Flowering plants recurrently undergo whole genome duplications, which in theory should create an increasing tendency of genome sizes. When looking at genome size distributions across more than 5,0000 taxa, the average genome size for polyploids remains constant at increasing ploidies. In the past this constancy has been attributed to a phenomenon called genome downsizing which in principle reduces the size of genomes. However, genome downsizing is not the only mechanism that could recreate the constancy in the polyploid genome sizes. I proposed different simulations that recreate this pattern assuming that large genome taxa, or taxa with large chromosome numbers are not undergoing or surviving whole genome duplications due to physiological, ecological, or maladaptive restrictions. With these simple simulations I estimated that we only expect from 0.3% to 17% genome downsizing when large genomes do not undergo or survive whole genome duplications, that is genome downsizing does not have to be large in order to maintain a constant genome despite multiple whole genome duplications.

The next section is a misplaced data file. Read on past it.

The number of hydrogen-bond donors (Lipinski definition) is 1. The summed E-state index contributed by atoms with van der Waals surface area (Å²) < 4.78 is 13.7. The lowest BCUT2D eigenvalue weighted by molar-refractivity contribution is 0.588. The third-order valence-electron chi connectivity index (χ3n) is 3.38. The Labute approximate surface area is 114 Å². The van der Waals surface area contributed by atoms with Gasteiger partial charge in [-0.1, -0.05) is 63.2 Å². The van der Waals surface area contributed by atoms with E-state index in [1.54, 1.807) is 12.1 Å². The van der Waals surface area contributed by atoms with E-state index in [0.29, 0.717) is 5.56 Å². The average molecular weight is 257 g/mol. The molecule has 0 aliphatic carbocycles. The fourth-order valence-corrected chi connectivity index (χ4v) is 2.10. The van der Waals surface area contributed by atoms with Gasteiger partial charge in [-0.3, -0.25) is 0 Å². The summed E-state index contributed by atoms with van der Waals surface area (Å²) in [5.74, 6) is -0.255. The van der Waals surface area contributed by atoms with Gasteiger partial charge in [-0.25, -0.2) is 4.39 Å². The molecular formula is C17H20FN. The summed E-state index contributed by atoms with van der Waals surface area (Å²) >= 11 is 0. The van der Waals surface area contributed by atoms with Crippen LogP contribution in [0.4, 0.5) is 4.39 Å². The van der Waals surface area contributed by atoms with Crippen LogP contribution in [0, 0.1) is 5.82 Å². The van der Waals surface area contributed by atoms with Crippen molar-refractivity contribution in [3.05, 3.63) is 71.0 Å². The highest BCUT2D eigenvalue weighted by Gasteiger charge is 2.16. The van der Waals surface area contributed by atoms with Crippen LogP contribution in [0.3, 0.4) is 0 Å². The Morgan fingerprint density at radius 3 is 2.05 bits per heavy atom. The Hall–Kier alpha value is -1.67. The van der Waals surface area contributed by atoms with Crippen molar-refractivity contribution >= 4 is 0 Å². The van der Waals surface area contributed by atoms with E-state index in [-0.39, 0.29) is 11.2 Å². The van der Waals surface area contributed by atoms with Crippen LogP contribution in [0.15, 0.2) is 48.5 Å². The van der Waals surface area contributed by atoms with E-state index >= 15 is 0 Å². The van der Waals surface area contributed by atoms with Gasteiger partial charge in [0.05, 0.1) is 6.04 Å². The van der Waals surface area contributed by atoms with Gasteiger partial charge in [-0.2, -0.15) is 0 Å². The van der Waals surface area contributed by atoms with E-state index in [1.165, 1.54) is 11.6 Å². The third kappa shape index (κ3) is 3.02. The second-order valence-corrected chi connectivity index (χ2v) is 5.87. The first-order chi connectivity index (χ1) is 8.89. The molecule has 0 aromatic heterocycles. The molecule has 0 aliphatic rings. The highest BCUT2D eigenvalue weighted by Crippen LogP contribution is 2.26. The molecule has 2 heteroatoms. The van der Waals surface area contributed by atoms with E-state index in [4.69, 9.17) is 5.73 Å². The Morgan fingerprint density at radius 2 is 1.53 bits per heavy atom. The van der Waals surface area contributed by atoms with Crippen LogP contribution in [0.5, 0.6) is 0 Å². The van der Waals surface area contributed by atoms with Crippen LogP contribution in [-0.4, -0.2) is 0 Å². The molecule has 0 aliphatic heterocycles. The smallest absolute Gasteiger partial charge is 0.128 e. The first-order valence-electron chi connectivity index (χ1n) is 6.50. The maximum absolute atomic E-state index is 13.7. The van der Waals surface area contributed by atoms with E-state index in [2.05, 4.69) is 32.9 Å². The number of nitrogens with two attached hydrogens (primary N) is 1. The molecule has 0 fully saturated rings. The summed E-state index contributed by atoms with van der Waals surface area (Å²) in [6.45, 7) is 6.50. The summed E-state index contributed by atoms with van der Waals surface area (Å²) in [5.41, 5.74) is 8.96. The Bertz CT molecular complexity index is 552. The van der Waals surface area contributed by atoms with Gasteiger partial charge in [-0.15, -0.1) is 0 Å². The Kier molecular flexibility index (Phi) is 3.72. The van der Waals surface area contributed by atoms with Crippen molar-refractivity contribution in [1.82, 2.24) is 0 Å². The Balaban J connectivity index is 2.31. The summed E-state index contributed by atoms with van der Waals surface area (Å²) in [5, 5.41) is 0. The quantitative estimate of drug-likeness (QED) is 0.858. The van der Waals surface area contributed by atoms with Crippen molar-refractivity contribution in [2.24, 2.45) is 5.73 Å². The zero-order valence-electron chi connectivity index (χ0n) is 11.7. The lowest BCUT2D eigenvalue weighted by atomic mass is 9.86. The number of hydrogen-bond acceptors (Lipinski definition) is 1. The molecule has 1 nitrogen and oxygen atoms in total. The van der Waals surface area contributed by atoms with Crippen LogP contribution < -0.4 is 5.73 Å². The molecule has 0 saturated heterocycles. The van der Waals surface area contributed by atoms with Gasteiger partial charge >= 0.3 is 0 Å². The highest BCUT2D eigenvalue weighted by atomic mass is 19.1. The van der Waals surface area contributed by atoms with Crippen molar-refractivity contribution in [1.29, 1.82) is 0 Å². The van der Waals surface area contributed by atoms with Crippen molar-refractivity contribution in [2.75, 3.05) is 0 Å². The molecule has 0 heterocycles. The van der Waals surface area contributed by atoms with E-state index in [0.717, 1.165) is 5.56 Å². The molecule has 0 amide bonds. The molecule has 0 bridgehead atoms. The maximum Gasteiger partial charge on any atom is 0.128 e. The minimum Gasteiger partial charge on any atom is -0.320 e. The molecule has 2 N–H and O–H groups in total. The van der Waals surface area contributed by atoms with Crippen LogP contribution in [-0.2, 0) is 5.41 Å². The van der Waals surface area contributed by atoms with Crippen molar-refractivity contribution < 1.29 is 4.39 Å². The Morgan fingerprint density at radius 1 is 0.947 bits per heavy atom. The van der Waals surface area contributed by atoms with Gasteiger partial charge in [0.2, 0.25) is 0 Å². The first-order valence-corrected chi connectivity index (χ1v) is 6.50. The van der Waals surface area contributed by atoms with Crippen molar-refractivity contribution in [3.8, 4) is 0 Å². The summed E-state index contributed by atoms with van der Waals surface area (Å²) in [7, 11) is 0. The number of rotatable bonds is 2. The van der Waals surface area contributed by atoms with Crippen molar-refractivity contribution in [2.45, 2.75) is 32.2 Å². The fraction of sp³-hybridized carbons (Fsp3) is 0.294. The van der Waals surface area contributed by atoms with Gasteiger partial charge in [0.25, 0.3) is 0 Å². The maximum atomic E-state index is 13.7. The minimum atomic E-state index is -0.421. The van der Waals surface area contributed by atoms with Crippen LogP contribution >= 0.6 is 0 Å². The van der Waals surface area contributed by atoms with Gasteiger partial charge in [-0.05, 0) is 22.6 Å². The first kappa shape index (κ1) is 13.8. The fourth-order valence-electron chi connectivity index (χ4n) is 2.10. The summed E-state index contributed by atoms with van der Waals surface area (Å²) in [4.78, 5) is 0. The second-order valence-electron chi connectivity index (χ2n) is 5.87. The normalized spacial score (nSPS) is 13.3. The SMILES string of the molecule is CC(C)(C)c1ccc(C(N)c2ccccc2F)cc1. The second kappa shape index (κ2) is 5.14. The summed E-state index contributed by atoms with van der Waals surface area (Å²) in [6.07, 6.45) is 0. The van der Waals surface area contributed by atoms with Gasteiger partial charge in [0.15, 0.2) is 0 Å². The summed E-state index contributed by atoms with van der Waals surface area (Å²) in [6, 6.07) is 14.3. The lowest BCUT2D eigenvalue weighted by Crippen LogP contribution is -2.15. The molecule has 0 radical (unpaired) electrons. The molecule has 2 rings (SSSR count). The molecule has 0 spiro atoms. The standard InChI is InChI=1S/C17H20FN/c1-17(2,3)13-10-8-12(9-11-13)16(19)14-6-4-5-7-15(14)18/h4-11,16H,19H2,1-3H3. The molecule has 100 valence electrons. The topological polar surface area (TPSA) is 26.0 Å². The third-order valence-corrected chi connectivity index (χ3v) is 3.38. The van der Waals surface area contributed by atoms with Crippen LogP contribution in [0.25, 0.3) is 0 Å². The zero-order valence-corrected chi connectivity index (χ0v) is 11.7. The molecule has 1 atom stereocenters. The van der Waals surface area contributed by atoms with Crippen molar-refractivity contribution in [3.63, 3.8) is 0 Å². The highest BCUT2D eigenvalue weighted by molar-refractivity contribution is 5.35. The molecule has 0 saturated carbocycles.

The full article is published in the American Journal of Botany and can be found here.